"My family and I saw FANTASTIC MR. FOX on Thanksgiving, one of the busiest movie-going evenings of the year. We were in a group of about 30 folks watching this film...a sad statement. It's one of the wittiest (not just funny, but witty) animated films in a long time, and a truly original piece of filmmaking. When movies like PLANET 51 or ...CHANCE OF MEATBALLS can make 5 times as much at the box office, I can only bemoan how many people have caused their kids (and themselves) to miss out on the experience of seeing how challenging films can be, and how much FUN that can be.
Director Wes Anderson is one of my favorite filmmakers. I know there are MANY people who agree, and MANY MORE who disagree fairly vehemently. For everyone who loved DARJEELING LIMITED, many more found it inert, pretentious, boring or unemotional. Ditto ROYAL TENNANBAUMS. Double ditto LIFE AQUATIC. I admit, Anderson can be a bit "clever" in his style. He films everything from a lower than usual angle. His camera either sits still or moves side to side...seldom in and out. He keeps us at a distance this way...much like his characters tend to be emotionally distant or shut off. The humor in his scripts is often dry and laced with sadness. When his characters to express their emotional sides, it comes in short bursts that demonstrates a form of being stunted. His characters are super smart, and very unwise.
Yet in FANTASTIC MR. FOX, even Anderson's critics are finding much to love. The same filmmaking style is there, but there is also something charming about the way in which he trains his camera on these awkwardly animated figures. They are frequently filmed at "odd" angles, but what this does is allow us to SEE more of the character than we might in a more traditionally framed movie. His reduced depth-of-field works even better with animation...particularly animation this "crude." (It isn't really crude, don't freak out.)
Adapted from the Roahld Dahl story, MR. FOX follows its title character...a dashing, daring young scoundrel of a fox who gives up his dangerous life of chicken-thieving and living on the edge in order to settle down with the love of his life and have a family. Skip ahead some time, and the Foxes are living in an underground den, where dad is a newspaper reporter (an endangered species?) and his son constantly disappoints him by having a singularly UNdaring nature. Fox is a good husband and father, but his true nature constantly nags at him, and in a mad burst, he purchases an above ground tree in which to live. And from there, he can clearly see the facilities of three big, evil farmers. And it's a short step from there to returning (albeit without telling his wife) to a life of thieving and trickery. It makes him feel young again and makes him feel he's being true to his nature. It also gets him, his family and the whole animal community into some SERIOUS trouble.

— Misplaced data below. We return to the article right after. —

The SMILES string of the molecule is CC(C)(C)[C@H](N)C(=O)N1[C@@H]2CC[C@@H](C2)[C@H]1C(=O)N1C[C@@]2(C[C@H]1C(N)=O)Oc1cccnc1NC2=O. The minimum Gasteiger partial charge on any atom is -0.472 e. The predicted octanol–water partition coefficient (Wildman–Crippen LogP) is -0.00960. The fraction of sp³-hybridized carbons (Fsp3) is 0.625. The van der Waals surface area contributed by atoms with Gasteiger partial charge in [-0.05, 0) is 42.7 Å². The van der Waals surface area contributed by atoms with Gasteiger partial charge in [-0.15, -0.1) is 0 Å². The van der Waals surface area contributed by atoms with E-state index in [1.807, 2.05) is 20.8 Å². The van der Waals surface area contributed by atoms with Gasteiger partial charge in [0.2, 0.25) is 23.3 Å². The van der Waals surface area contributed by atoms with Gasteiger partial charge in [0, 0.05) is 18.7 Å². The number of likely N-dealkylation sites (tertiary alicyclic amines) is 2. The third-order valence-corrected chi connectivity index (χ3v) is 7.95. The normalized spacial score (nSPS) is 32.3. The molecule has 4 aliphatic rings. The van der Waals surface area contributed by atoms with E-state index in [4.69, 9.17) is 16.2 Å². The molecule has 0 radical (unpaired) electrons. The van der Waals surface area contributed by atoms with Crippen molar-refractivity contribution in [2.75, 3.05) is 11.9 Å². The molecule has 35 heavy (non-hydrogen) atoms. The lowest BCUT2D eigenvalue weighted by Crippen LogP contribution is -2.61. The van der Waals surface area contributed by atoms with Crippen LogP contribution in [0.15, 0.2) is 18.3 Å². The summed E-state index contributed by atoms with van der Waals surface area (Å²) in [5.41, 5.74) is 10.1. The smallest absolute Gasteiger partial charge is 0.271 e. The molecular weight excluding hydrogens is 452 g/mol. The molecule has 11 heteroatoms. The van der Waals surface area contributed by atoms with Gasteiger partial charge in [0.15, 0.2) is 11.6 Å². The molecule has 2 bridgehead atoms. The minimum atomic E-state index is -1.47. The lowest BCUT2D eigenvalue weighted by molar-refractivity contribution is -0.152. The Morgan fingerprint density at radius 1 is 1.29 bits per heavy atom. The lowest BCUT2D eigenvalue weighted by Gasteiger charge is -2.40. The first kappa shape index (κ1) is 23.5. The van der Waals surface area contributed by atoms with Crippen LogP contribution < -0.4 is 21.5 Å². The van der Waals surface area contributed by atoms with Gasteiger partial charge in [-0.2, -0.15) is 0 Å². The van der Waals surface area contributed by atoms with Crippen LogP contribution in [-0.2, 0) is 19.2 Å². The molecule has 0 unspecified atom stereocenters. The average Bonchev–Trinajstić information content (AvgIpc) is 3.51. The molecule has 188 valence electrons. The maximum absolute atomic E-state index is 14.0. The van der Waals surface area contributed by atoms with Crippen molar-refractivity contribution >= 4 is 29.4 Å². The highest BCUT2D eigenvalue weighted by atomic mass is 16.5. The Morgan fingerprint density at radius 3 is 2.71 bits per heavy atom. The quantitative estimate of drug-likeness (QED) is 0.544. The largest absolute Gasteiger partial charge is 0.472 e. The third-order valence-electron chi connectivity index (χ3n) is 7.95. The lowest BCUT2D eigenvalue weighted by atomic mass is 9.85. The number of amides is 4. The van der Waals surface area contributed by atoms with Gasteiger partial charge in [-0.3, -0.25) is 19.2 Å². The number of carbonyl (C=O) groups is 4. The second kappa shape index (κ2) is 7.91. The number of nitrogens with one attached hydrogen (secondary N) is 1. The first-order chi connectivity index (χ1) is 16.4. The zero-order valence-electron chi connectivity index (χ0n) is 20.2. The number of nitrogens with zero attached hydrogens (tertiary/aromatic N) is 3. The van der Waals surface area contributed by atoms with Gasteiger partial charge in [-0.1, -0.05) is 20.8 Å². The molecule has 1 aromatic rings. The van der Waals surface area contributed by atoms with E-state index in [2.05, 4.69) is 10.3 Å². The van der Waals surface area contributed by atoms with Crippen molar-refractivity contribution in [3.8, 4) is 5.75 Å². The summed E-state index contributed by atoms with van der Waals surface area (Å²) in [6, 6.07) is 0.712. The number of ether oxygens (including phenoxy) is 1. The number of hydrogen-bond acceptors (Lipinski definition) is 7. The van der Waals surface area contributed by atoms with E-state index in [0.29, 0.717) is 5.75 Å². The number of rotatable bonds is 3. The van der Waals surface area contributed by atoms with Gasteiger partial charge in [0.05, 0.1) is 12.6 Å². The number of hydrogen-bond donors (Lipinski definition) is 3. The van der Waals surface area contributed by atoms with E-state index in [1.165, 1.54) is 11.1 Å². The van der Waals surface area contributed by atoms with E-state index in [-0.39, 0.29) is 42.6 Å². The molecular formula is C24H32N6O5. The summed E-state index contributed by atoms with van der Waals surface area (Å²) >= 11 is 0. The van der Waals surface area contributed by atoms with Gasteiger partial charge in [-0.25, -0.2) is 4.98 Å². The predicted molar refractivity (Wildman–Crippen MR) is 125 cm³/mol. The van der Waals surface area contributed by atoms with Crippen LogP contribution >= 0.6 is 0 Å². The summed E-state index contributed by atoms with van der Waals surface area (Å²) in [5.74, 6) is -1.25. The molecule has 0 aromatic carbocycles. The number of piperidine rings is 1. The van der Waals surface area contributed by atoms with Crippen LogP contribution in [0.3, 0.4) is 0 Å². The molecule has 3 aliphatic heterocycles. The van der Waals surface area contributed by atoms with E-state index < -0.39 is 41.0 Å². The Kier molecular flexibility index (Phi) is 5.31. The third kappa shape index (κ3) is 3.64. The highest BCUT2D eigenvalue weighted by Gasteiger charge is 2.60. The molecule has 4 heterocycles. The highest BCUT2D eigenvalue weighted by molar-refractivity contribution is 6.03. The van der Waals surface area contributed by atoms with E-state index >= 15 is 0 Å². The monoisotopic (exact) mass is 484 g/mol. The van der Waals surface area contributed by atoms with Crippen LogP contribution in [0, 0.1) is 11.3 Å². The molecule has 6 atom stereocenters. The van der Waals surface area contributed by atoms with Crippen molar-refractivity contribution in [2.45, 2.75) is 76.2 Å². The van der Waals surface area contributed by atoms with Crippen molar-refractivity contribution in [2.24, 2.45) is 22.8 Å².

There really isn't much to the plot, per se. The film is more about little incidents, observations and conversations. And it's all shown to us via stop-motion animation. These furry animals move in a manner frankly reminiscent of the original KING KONG. We see their fur move from frame to frame, where the animators clearly were manipulating the little creatures. They are primitively constructed...and yet the film is 100% true to its own aesthetic throughout. While many scenes look flat (and everything is brown)...there is a feeling of life in every moment. It may be the rippling fur, and it may be the outstanding voice work.
George Clooney plays Mr. Fox and his wife is voiced by Meryl Streep. Jason Schwartzmann is their cowardly, clumsy son. These 3 work together very well, and although I wasn't sitting there the whole time noticing that stars were doing the voices...there was also a sense of familiarity that was very welcome. Clooney has become a master of the "wacky" character (MEN WHO STARE AT GOATS, BURN AFTER READING, LEATHERHEADS)...and this movie shows that it is his voice as much as his physicality that makes this work. Schwartzmann plays the "dreary" son much like we'd expect him to...infused with chagrin and sadness.
As I mentioned, Anderson's humor is often coupled with sadness...and we have that here too. Whether Fox is longing for his past life, or his wife wishes her husband was happy with what he had or their son wishes Dad was prouder of him...that sense of sadness is there. These are the richest animated characters in a long time (outside of most Pixar films)...and it's easy to care about these funny looking creatures. There are many delightful other characters as well, including badgers (Bill Murray, hilarious), moles and so on.
But the movie can be readily enjoyed without reading much into it. It's got loads of off-kilter humor (the shots of Fox eating are almost worth the price of admission!), a GREAT soundtrack (Anderson is almost as good as Tarantino at picking great music) and a satisfying conclusion, one that delivers a Hollywood feel, but is uniquely odd as well.
So please do yourself (and the film) a favor, and check out FANTASTIC MR. FOX. It is, indeed, fantastic."